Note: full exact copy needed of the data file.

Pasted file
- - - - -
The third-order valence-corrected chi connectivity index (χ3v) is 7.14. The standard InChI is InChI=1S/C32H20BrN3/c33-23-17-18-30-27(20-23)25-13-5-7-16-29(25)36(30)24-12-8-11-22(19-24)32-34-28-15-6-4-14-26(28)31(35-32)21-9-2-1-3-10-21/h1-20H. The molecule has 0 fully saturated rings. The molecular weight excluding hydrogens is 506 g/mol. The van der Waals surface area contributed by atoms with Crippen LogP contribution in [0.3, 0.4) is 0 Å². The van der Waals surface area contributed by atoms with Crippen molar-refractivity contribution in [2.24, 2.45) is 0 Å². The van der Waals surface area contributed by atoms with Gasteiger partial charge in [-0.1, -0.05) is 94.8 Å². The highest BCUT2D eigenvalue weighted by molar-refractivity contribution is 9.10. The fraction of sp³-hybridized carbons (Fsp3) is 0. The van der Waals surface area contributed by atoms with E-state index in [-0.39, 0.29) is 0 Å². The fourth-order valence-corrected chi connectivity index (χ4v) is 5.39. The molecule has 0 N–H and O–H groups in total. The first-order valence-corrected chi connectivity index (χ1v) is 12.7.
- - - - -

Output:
The third-order valence-corrected chi connectivity index (χ3v) is 7.14. The standard InChI is InChI=1S/C32H20BrN3/c33-23-17-18-30-27(20-23)25-13-5-7-16-29(25)36(30)24-12-8-11-22(19-24)32-34-28-15-6-4-14-26(28)31(35-32)21-9-2-1-3-10-21/h1-20H. The molecule has 0 fully saturated rings. The molecular weight excluding hydrogens is 506 g/mol. The van der Waals surface area contributed by atoms with Crippen LogP contribution in [0.3, 0.4) is 0 Å². The van der Waals surface area contributed by atoms with Crippen molar-refractivity contribution in [2.24, 2.45) is 0 Å². The van der Waals surface area contributed by atoms with Gasteiger partial charge in [-0.1, -0.05) is 94.8 Å². The highest BCUT2D eigenvalue weighted by molar-refractivity contribution is 9.10. The fraction of sp³-hybridized carbons (Fsp3) is 0. The van der Waals surface area contributed by atoms with E-state index in [-0.39, 0.29) is 0 Å². The fourth-order valence-corrected chi connectivity index (χ4v) is 5.39. The molecule has 0 N–H and O–H groups in total. The first-order valence-corrected chi connectivity index (χ1v) is 12.7.